# The Excel Function INDEX Explained (Examples + Exercise File)

Written by co-founder Kasper Langmann, Microsoft Office Specialist. Microsoft Excel offers some very powerful functions for finding values within a data set based on some specified criteria.

Often times, looking for specific data in smaller data sets is a simple task that we can perform visually without the need for a function.

However, this becomes less feasible as we begin to work with larger ranges of data.

What makes the ‘INDEX’ function so useful and powerful in comparison to some of the other commonly used lookup functions is that it can look up values by both row and column.

In other words, the function will find the value in the cell that is the intersection of the row and column we select.

Not only that, the ‘INDEX’ function also allows us to lookup values from more than one table.

We will take a look at all of this in action below.

*This tutorial is for Excel 2019/Microsoft 365 (for Windows). Got a different version? No problem, you can still follow the exact same steps.

Let’s get started by looking at how ‘INDEX’ looks up a value by row and column.

## Basic Syntax: Lookup Based on Row and Column

The first thing you will notice when you type in ‘=INDEX(’ into a cell is that there are two versions or forms of syntax for the function.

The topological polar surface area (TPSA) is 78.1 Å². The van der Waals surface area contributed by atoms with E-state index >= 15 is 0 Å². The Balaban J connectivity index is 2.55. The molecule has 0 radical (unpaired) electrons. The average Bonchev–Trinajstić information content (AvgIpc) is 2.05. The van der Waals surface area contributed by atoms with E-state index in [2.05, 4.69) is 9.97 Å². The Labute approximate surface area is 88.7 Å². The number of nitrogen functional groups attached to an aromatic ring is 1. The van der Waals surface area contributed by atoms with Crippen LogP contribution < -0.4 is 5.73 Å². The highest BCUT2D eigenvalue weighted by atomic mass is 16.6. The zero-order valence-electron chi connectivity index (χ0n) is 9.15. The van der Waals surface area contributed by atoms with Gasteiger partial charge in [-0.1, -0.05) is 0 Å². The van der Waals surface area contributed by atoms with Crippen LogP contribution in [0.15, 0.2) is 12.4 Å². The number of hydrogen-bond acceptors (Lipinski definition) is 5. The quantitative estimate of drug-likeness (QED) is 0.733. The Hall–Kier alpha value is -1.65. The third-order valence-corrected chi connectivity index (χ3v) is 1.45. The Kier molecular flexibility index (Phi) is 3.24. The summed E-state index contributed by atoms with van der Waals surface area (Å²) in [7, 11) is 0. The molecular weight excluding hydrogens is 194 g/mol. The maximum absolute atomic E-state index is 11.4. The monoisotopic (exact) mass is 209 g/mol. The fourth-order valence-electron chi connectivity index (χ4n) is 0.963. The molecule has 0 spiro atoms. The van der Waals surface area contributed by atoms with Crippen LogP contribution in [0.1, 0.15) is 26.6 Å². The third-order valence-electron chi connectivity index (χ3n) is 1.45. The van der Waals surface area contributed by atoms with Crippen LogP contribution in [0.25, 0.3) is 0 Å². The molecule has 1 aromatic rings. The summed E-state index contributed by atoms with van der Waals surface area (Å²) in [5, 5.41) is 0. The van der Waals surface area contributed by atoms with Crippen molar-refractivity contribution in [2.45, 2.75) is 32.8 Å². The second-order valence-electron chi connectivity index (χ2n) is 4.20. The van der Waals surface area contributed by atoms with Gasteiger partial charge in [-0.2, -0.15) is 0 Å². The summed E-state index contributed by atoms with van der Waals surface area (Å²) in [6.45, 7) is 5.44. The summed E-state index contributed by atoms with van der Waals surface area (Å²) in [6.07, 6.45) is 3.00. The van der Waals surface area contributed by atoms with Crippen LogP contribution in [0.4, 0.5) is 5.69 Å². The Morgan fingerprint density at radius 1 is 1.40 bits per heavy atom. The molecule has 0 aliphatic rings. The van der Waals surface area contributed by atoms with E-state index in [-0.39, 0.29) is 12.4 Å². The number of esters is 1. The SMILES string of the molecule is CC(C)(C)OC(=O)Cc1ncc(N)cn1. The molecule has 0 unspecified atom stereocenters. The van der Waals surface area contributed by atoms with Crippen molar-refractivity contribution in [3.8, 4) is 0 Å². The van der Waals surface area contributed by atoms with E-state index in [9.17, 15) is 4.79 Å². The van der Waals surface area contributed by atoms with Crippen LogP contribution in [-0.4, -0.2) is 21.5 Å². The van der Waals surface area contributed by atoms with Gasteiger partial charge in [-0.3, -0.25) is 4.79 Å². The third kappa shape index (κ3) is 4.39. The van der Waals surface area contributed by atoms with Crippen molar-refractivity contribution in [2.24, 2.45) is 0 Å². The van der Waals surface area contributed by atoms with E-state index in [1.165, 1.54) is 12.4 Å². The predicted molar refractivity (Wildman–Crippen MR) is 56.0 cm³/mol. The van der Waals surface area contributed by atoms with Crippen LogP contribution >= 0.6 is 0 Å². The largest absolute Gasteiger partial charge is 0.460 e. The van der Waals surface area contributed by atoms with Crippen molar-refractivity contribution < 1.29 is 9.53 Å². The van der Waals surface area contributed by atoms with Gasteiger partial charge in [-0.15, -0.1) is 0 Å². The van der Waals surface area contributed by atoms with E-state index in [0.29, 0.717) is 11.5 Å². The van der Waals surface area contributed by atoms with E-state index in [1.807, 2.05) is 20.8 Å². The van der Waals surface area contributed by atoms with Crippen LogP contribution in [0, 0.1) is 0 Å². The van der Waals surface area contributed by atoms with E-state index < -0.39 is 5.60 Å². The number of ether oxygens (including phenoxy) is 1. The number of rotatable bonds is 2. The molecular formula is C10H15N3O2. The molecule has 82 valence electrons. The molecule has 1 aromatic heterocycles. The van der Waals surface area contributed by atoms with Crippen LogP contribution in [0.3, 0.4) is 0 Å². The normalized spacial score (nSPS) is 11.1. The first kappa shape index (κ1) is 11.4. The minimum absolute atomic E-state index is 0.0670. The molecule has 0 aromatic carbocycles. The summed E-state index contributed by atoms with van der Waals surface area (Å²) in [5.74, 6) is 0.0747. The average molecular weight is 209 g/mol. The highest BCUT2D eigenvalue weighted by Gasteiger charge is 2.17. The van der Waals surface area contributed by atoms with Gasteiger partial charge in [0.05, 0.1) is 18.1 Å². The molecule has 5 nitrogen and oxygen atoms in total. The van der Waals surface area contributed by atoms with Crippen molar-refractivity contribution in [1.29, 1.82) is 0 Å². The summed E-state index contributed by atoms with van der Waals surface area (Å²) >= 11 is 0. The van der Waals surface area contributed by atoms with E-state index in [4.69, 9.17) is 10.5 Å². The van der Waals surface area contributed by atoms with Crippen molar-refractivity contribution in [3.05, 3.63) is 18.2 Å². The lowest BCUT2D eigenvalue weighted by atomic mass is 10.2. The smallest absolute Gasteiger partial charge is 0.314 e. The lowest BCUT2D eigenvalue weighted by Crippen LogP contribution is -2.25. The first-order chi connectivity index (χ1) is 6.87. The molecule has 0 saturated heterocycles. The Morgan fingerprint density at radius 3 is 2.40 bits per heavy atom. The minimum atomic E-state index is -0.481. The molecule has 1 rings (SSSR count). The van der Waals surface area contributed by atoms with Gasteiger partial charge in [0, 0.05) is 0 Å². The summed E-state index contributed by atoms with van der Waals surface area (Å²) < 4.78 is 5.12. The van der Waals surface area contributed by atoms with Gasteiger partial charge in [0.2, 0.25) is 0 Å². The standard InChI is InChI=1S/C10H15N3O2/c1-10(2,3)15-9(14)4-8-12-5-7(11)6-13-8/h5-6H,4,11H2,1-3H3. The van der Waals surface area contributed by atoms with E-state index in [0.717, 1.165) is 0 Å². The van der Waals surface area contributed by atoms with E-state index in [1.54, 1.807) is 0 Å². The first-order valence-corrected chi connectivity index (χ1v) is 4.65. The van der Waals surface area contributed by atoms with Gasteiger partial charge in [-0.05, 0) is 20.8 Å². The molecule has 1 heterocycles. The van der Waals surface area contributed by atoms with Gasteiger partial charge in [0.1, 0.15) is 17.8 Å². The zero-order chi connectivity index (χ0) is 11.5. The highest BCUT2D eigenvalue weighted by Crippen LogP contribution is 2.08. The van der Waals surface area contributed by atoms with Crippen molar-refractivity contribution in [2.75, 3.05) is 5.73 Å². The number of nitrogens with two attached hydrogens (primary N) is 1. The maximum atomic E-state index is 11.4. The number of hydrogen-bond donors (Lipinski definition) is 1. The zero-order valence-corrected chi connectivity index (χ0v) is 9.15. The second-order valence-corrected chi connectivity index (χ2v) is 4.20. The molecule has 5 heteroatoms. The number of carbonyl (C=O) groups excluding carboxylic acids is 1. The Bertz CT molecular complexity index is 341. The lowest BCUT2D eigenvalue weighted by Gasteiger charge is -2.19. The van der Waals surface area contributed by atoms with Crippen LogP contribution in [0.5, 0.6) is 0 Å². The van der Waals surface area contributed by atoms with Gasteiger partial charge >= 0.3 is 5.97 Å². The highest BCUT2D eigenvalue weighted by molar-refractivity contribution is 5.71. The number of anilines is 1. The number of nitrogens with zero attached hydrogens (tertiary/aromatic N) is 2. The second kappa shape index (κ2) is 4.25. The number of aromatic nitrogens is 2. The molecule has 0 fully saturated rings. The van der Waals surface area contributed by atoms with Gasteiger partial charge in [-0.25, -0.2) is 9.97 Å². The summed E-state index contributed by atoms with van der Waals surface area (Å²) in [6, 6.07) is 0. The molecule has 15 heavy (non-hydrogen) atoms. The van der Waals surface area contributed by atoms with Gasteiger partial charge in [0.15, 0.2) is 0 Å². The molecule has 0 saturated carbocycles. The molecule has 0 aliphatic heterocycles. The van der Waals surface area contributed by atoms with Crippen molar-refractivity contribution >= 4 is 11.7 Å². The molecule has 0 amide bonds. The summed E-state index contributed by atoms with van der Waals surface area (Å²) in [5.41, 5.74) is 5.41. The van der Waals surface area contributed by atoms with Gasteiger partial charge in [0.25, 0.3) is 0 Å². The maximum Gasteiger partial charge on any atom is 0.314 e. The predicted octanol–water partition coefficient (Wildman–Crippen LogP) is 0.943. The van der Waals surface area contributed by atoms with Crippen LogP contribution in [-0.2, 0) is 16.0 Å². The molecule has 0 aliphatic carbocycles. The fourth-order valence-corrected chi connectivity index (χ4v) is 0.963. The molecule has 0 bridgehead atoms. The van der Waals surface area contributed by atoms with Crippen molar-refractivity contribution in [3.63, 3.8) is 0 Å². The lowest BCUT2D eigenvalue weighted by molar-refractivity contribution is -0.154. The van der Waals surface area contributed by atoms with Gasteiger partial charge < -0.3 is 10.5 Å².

Right now, we will look at the first version which is the array form. The syntax for the array form is:
‘INDEX(array, row_num, [column_num])’

1: The first argument ‘array’, is the range of cells with data that we want to select to look up our data from within.

2: The next parameter, ‘row_num’, is simply the row number of the array from which we want to look up our data.

3: And as you probably have already figured out, ‘[column_num]’ is the column number from which we want to look up our data.

“One thing to note is that whenever we see an argument or parameter within brackets like we see ‘column_num’, this is an indication that it is an optional parameter. More on that in a bit…”

So let’s take a closer look at each of the parameters defined.

In our first example, we will look at a hypothetical scenario where our company can purchase a product in different quantities per box. For each greater quantity per box we purchase, the price is a little less per unit (as indicated by each row).

Also, if we purchase more boxes at one time, we also get a better price as indicated by the columns from left to right. ## Single Column Array: (column_num optional)

We already noted that ‘array’ is our selected range when using ‘INDEX’.

The first thing we want to look at is a situation where the ‘column_num’ is optional.

This can only be the case when we select an array range that consists of a single column such as B3:B6 (the column for 1 box in our example scenario).

In this case the row number is required.

Practically speaking, we are interested in what our price would be for a box of 500 products if we were to purchase just a single box.

So when we type ‘=INDEX(B3:B6,B9)’ in a cell (C9 in the figure below), our returned value should be \$245.00.

Note that in this example we have referenced B9 for our row number which is the value 3. You would get the same result if you replaced B9 in the ‘row_num’ parameter with the actual value 3. ## Single Row Array: (row_num optional)